Rummanah Aasi
 I've been interested in Greek Mythology for as long as I could remember. When I came across Kerry Greenwood's Delphic Women which retold the myths of Jason and the Gold Fleece, the Trojan War and its aftermath from the point of view of the important female characters, I knew I had to read them. Greenwood makes the myths come alive and provides a different spin on characters who were once thought to be weak and one dimensional.

Description: From Mount Olympus, Aphrodite, the goddess of love, yawned. Even perfection can be tedious. "My Lord," she called to Apollo, "Sun God and brother. Let us play a game with mortals—my power against yours."
And so Cassandra, the golden haired princess cursed with the gift of prophecy, and Diomenes, the Achaean with the healing hands, become puppets of the gods. Their passions are thwarted, their loves betrayed, their gifts rendered useless for the sake of a wager between the immortals.
Doomed, magnificent Troy is the stage, and Cassandra and Diomenes the leading players in this compelling story of the city's fall. Both have found love before, and lost it.
Will they find each other in the light of the burning city? And, if they do, can their love survive the machinations of malicious gods and men?

Review: What is stronger: love or death? Cassandra is the second book in the Delphic Women series featuring a new reimaging of popular female figures in Greek Mythology. As the title suggests, Cassandra is the focus of this novel as we watch the horrifying fall of Troy. Like Medea, Greenwood uses popular myths and new additions to the story along with well researched time period to recreate the Cassandra myth. Cassandra and her twin brother, Eleni, the children of King Priam and Queen Hecube of Troy, are a priestess and priest of Apollo the sun god. When a bored Aphrodite makes a wager with Apollo for a golden apple, the lives of Cassandra and Achaean healer Diomenes, called Chryse, are forever changed as they become pawns of the gods.
 Cassandra, as some of you know, is cursed with the gift of prophecy after rejecting to sleep with Apollo. While she can clearly see what will happen to her beloved city Troy, she cannot tell others what she knows. While Cassandra is growing and learning in Troy, we see Chryse becoming a gifted healer whose life is forever changed when he is called upon to treat his first love, Elene (aka Helen) of Sparta, the most beautiful woman in the world. Though she's married to Menelaus, Elene is nevertheless sought by many powerful men, and a war will soon be fought over her. When Elene runs off to Egypt with Cassandra's arrogant brother Pariki (Paris), the Achaeans have the perfect excuse to declare war on Troy even though they know that the Trojans would gladly have given her up had she not remained in Egypt. The story then follows the major events of the Trojan War.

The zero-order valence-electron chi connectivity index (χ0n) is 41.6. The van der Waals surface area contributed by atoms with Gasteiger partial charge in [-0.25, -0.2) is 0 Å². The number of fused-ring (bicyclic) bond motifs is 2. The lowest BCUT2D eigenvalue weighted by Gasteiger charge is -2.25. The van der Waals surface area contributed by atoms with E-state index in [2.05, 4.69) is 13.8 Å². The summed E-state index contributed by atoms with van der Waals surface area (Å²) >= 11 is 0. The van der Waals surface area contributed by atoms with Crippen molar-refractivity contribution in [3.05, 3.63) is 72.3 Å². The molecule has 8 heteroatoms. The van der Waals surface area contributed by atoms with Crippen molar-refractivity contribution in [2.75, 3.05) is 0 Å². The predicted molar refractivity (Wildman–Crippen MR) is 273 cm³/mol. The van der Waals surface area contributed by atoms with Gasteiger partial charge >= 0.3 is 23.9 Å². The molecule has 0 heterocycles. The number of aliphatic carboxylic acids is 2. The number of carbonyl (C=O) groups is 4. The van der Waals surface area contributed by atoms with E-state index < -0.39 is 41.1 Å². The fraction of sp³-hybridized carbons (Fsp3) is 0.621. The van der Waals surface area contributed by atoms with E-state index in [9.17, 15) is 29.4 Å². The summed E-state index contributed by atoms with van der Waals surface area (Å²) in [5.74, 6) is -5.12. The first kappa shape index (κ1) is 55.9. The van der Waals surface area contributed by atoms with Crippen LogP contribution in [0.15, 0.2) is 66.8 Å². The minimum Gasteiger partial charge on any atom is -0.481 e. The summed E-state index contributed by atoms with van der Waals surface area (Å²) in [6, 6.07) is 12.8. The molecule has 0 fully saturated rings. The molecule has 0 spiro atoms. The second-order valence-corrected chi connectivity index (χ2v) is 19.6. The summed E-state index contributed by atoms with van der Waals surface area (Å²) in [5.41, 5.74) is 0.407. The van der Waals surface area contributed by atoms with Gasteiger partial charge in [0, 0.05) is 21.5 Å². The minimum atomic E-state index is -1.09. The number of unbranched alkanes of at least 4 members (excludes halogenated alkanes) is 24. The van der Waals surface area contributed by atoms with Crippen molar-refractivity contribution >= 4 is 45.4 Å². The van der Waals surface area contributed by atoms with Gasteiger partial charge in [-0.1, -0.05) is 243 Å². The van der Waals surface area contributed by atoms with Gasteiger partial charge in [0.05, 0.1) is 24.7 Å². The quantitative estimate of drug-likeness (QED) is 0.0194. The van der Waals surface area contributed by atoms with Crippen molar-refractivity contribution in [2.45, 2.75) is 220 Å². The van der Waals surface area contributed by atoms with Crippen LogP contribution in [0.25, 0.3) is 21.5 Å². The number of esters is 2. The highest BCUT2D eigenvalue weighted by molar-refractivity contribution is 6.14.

I was completely sucked in to this new story of Cassandra. Normally, Cassandra is depicted as the frail girl who harbors a horrible curse and eventually gets kidnapped, raped, and killed, however, she is a completely different person in Greenwood's version. In this book, Cassandra is a strong female character even in the worst circumstances. She never backs down and continues to fight against the gods. Chryse is an equally fascinating character who meets famous mythical figures and is passionate about medicine. Though their story lines are told in alternating chapters they eventually intersect in an interesting fashion. The ending of Cassandra's story was a nice surprise and I'm very curious to see how it pans out in the next Delphic Women book, Electra.
  The destruction of Troy is vividly illustrated and the settings come to life as their own characters in this book. I thought it was very interesting how Greenwood approaches romantic love as their are several relationships throughout the book. It was not uncommon for the people of this time to have more than one romantic partners. If you are a serious fan of Greek Mythology I would definitely recommend picking up the Delphic Women series by Kerry Greenwood. 

Rating: 4 stars

Words of Caution: There is strong violence including rape and sexual situations throughout the book as well as language. Recommended for mature teens and adults who enjoy and are serious about Greek Mythology.

If you like this book try: The Firebrand by Marion Zimmer Bradley, Antigoddess by Kendare Blake
5 Responses
  1. Aylee Says:

    So this series retells myths from the point of view of the women and the author fleshes out their characters and makes them stronger? Wow. That sounds AMAZING! I definitely approve :) What a great idea.

  2. Jenny Says:

    While the multiple romantic partners aspect isn't my favorite (though I know it's fitting of the time), I love the sound of everything else! I couldn't love Greek Mythology more, and I honestly don't know more than the basics on Cassandra, so I can't wait to read this version of her. Fantastic review Rummanah!

  3. Oh I love retellings and greek mythology. The twist to Cassandra sounds interesting and this series is something I need to check out!

  4. Candace Says:

    I've been burnt out on mythology but actually this one sounds like it may deliver a bit more than the others I've read. I'm actually quite curious now!

  5. I'm not a fan of the cover but I love reading Greek mythology retellings and plan on reading the first book in this series eventually. As much as I like the sound of a stronger Cassandra, I'm more curious about Diomenes since I've never heard of him. Do you know if he was an actual mythological figure, Rummanah?

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